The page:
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Sikhism and Women (History, Texts, And Experience)
Sikhism and Women (History, Texts, And Experience)
Description
Center>From the Jacket

Sikh identity involves intermeshing of several historical and present strands of consciousness. As in other religious the situation of Sikh women and their experience are conditioned by multiple factors including identity socio-economic status and the political context.

The collection focuses on three distinct themes texts, condition of Sikh women in India and woman in diastolic contexts dealing with women’s lives and religious experiences. The essays discuss the way aesthetics and religion merges in the unitary experience of the sacred in Sikh tradition. They also explore gender in Sikh theology and society.

One of the first works of its kind to bring together women and being Sikh this volume engages with issues like religion, rituals literature, sexuality and nationalism and their link with identity formation of Sikh women. It analyses significant issues of gender and religion and provides an empirical as well as theoretical structure to the debate.

In their introduction Doris Jakobsh and Eleanor Nesbit explore the myriad themes of studies on Sikh women – and emerging area for historians’ sociologist and anthropologists alike. They outline major developments and also break new ground with empirical evidence from their research. A unique interdisciplinary collection of meticulous research and originality this book will interest scholars teachers and students of Sikhism women’s studies history religion and sociology

Doris R. Jakobsh is associate Prof. Religious Studies University of Waterloo Canada.

Introduction

At first glance it would appear that the topic at hand namely Sikhism and women is a straightforward categorization. Moreover the raison d’etre of this volume too seems almost simplistically clear it is an exploration of Sikh women’s social and religious lives and experiences. A casual reader may expect within its pages a finely tuned capturing of the essence of Sikh womanhood. If only it were so simple for the terms Sikhism and women in and of themselves are highly complex constructions questions of who is a Sikh and what constitutes Sikh behavior and identity have long perplexed the Sikh community as well as scholars of Sikhism religion according to Elizabeth castelli is not an innocent category. It is rather a mediated discursive space particularly when looking at religious discourse and practice these two realms oscillate endlessly back and forth each reflecting and rein scribing the other’s claims this issues becomes all the more problematic in light of the emergence of modern perceptions of religion stemming largely from debates within Christian communities and European colonizers encountering other cultural forms rituals practices and texts in the contact zone of the imperial frontier further the ethos of the age of enlightenment played a significant in the formulation of what was perceived to be religion and what was understood to be religious.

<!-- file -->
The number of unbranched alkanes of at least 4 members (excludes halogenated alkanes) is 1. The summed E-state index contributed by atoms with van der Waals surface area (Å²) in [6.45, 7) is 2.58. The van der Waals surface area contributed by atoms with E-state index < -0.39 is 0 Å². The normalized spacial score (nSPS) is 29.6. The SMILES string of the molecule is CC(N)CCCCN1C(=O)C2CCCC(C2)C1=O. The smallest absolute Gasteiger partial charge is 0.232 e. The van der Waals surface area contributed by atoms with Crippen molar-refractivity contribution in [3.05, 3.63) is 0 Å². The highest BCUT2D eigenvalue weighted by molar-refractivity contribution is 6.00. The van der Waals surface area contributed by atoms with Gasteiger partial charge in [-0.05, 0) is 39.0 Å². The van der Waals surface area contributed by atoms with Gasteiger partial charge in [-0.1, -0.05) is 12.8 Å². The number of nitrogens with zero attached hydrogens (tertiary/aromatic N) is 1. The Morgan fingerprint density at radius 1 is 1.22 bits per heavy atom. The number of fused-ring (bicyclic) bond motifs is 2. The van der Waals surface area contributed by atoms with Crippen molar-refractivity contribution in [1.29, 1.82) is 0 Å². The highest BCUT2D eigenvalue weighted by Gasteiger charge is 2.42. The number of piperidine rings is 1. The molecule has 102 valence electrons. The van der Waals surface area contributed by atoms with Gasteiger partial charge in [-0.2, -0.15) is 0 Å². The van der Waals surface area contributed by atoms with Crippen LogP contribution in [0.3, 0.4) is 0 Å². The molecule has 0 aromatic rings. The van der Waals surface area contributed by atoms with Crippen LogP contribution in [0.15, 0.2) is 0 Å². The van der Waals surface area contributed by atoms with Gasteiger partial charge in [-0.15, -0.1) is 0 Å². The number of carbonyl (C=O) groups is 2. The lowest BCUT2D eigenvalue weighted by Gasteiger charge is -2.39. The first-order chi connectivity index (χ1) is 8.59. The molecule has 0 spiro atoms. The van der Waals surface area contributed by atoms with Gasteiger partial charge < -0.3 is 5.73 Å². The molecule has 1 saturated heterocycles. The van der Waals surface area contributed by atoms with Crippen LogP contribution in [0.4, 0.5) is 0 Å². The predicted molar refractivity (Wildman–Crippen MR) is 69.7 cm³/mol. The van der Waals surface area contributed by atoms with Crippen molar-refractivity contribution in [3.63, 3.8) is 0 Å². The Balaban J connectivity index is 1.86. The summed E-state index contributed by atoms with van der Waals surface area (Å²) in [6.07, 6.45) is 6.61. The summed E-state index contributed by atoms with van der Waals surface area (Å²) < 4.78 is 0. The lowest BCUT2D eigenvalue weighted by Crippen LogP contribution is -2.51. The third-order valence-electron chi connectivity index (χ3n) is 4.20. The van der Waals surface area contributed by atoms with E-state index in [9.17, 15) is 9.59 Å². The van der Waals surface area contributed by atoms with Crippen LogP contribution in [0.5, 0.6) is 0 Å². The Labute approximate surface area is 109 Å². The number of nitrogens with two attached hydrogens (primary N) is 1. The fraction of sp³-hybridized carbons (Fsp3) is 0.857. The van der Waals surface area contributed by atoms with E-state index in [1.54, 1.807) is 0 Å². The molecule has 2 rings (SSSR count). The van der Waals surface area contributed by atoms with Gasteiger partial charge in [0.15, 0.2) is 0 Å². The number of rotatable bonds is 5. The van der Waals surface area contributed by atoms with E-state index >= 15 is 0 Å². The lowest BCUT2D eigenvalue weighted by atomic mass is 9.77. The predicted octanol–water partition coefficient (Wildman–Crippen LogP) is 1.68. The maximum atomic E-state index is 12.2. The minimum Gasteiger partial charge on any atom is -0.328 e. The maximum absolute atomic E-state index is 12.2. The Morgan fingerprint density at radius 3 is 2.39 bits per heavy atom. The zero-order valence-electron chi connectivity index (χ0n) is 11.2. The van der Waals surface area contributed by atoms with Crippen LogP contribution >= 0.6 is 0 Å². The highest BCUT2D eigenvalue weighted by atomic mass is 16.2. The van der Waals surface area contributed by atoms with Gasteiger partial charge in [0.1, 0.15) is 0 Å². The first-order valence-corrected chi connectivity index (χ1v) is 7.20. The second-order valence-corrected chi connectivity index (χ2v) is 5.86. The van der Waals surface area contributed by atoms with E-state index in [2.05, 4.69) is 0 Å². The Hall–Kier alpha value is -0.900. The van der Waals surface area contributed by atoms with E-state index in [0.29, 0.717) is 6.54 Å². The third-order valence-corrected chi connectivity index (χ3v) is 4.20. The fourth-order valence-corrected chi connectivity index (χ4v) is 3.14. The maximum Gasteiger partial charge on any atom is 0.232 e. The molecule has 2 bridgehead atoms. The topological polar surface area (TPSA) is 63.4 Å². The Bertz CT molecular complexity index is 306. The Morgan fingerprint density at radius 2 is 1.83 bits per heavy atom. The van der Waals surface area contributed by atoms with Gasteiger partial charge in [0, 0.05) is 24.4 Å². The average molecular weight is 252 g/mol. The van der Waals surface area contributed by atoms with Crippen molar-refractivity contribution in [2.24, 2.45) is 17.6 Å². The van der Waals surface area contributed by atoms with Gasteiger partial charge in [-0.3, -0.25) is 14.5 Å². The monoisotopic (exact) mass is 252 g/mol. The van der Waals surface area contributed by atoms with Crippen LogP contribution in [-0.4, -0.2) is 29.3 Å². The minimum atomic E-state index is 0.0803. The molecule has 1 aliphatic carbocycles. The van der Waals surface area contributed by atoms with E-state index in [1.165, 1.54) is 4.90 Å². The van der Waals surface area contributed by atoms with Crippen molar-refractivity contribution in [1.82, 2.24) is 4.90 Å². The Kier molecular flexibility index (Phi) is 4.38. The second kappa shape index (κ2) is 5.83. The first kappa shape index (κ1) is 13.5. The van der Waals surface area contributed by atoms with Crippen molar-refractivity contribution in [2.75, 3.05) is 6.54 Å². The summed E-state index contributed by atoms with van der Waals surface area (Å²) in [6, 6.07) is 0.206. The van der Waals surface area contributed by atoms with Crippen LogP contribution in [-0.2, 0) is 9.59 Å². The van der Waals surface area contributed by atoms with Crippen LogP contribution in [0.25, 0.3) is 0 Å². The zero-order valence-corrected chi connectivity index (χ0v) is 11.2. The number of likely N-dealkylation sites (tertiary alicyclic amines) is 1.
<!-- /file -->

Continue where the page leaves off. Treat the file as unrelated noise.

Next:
Moreover as Harjot Oberoi’s seminal work on Sikh identity formation during the nineteenth and early twentieth centuries has shown British and Sikh increasing preoccupation with texts and scriptures and definitions played no small part in the heightened and politicized communal dynamic of colonical Punjab. For even the idea of religion as a systematized sociological unit claiming unbridled loyalty form its adherents and opposing an amorphous religious imagination is a relatively recent development in the history of the Indian peoples ibbetson the commissioner of the 1881 census in Punjab had earlier noted:

The British penchant for classification is here shown as utterly challenged by the fluid understandings of religiosity of the Punjab masses. Only terms like superstition which are highly pejorative within the linear and rational worldview espoused by the British colonizers and which refer to alternate or non Sikh practices that have crept into what was perceived as true Sikhism could account for the vast array of the practices that simply evades the classificatory needs of the British administration.